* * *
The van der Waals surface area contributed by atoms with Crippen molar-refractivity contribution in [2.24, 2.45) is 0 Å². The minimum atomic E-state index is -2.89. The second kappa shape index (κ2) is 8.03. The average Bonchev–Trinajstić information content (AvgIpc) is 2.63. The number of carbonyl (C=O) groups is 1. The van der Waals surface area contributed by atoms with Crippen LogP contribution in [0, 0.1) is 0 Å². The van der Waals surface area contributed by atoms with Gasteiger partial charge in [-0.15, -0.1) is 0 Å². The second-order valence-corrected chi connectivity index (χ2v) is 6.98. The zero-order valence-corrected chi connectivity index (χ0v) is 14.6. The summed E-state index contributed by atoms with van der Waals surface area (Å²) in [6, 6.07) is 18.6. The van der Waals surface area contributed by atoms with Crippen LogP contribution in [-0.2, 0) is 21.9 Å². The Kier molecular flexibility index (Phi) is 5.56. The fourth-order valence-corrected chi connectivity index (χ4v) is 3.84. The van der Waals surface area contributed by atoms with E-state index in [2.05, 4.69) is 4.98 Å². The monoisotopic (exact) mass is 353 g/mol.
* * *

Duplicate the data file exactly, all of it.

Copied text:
The van der Waals surface area contributed by atoms with Crippen molar-refractivity contribution in [2.24, 2.45) is 0 Å². The minimum atomic E-state index is -2.89. The second kappa shape index (κ2) is 8.03. The average Bonchev–Trinajstić information content (AvgIpc) is 2.63. The number of carbonyl (C=O) groups is 1. The van der Waals surface area contributed by atoms with Crippen LogP contribution in [0, 0.1) is 0 Å². The van der Waals surface area contributed by atoms with Gasteiger partial charge in [-0.15, -0.1) is 0 Å². The second-order valence-corrected chi connectivity index (χ2v) is 6.98. The zero-order valence-corrected chi connectivity index (χ0v) is 14.6. The summed E-state index contributed by atoms with van der Waals surface area (Å²) in [6, 6.07) is 18.6. The van der Waals surface area contributed by atoms with Crippen LogP contribution in [-0.2, 0) is 21.9 Å². The Kier molecular flexibility index (Phi) is 5.56. The fourth-order valence-corrected chi connectivity index (χ4v) is 3.84. The van der Waals surface area contributed by atoms with E-state index in [2.05, 4.69) is 4.98 Å². The monoisotopic (exact) mass is 353 g/mol.